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I Started My Business with $1,000 — It's Now Worth Billions and Serves Over 163 Million People. These 7 Principles Were My Secrets to Success. How seven simple principles can you help you build the business of your dreams.

By Richard Chaifetz Edited by Kara McIntyre

Key Takeaways

  • Dream big and don't try to please everyone. You can chart your own course, challenge the crowd mentality and ignore the status quo.
  • Hire people who will elevate you and your business, not just those who think exactly like you.
  • Don't overcomplicate or catastrophize issues. Most problems have simple solutions, but you need to pause to think about it.
  • You will fail if you seek perfection, because it doesn't exist. Sometimes you have to "just do it." And when you do have to make a decision, live up to your values 100% of the time.

Opinions expressed by Entrepreneur contributors are their own.

Forty years ago, I started my business, ComPsych, with an idea and $1,000. Fast forward to today, and it's the largest provider of mental health services in the world, serving 78,000 organizations of various sizes from small businesses to Fortune 500 companies, helping more than 163 million people across 200 countries.

I often get asked how I did it, and I always come back to my guiding principles for business and life. Here are those seven principles that guided me as I built my company from a startup to what it is today — fulfilling my wildest financial dreams and the commitment to my mission — that can also help you build a lucrative and personally fulfilling business, too.

Related: Have a Business Idea? Here's How to Put It into Action.

1. Imagine the unimaginable

It's imperative for entrepreneurs to set their sights not just high, but into the stratosphere. When starting out, don't limit yourself by setting too modest of a vision. "Dream big" sounds like a cliché, but it can also become a self-fulfilling prophecy. History is littered with entrepreneurs that others thought were crazy before they ultimately achieved unimaginable success.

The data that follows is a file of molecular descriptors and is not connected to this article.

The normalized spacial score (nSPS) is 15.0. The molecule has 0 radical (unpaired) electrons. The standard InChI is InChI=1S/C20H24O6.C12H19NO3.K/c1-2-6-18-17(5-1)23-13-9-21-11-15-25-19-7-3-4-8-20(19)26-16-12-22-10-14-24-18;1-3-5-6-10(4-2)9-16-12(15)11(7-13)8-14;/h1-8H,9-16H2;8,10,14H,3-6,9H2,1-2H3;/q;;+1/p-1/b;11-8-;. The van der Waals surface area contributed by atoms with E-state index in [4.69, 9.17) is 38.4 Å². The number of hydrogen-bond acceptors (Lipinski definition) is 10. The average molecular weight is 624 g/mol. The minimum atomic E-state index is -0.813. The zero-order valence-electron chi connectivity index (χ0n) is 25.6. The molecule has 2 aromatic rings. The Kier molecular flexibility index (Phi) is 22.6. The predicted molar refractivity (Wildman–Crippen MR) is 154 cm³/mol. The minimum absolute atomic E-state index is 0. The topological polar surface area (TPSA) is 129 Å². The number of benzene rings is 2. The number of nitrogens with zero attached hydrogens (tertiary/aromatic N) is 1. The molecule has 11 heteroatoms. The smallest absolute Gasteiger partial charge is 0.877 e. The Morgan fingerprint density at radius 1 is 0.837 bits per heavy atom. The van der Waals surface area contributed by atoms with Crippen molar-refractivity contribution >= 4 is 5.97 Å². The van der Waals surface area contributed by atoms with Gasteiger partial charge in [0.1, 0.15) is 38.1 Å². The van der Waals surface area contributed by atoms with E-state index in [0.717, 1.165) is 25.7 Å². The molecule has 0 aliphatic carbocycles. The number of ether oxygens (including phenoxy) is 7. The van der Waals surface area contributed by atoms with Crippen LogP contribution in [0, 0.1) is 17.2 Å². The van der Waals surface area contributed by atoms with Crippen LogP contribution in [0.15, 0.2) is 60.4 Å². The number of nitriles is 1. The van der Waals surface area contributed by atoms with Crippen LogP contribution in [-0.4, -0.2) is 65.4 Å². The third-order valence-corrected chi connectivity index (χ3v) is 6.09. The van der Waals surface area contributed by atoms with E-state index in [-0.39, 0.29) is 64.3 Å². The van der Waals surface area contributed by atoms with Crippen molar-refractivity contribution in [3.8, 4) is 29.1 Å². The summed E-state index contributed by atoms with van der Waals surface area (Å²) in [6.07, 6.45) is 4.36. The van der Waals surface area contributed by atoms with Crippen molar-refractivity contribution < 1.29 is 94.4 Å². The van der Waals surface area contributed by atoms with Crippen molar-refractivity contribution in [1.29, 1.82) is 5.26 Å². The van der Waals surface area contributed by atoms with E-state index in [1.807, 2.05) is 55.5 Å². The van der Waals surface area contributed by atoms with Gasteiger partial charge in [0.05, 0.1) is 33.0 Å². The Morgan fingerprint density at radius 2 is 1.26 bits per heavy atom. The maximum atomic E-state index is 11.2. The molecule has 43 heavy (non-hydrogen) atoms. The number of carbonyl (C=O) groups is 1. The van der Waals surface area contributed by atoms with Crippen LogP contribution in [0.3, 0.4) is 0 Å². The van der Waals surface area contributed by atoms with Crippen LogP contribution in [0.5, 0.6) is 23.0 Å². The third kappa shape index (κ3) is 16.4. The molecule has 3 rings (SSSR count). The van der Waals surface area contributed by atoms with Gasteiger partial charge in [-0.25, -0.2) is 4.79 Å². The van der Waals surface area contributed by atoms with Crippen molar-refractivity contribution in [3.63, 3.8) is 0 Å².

You will of course need to set incremental goals along the way, but throughout your journey as a business owner, remember that the only person who can truly put a cap on your business's potential is you.

2. Commitment vs. committee

One business school trap I see entrepreneurs fall into is spending too much time trying to build consensus. Instead, focus on building commitment to your vision. Why? Because bold ideas often aren't embraced by consensus. I frequently say that reversion to the mean is a compromise for mediocracy: Trying to satisfy everyone often results in your ideas becoming a shell of their original concept. A classic example of a "committee" project is where everyone is heard and no one is happy.

Instead, hire a group of people who believe in you and your unimaginably large vision, and who are inspired by the future and the potential you see.

3. The crowd is usually wrong

Challenging the crowd mentality is not only positive, but essential. If you want to differentiate yourself, why would you do exactly what competitors are doing? My advice: Chart your own course.

When I started my business, everyone else was trying to provide care to every corner of the country through their own disparate offices and internal clinicians, which is impossible to do effectively. I bucked the trend, embracing a nationwide network model. This centralized approach allowed us to offer broader services at a lower pricepoint while decreasing bureaucracy and overhead. We were instantly competitive, and grew rapidly as a result.

Fast forward to today, when online-only tools have become the status quo, and we're still going against the grain as a hybrid provider who offers both digital tools and telehealth services as well as the industry's largest in-person network and comprehensive organizational support services.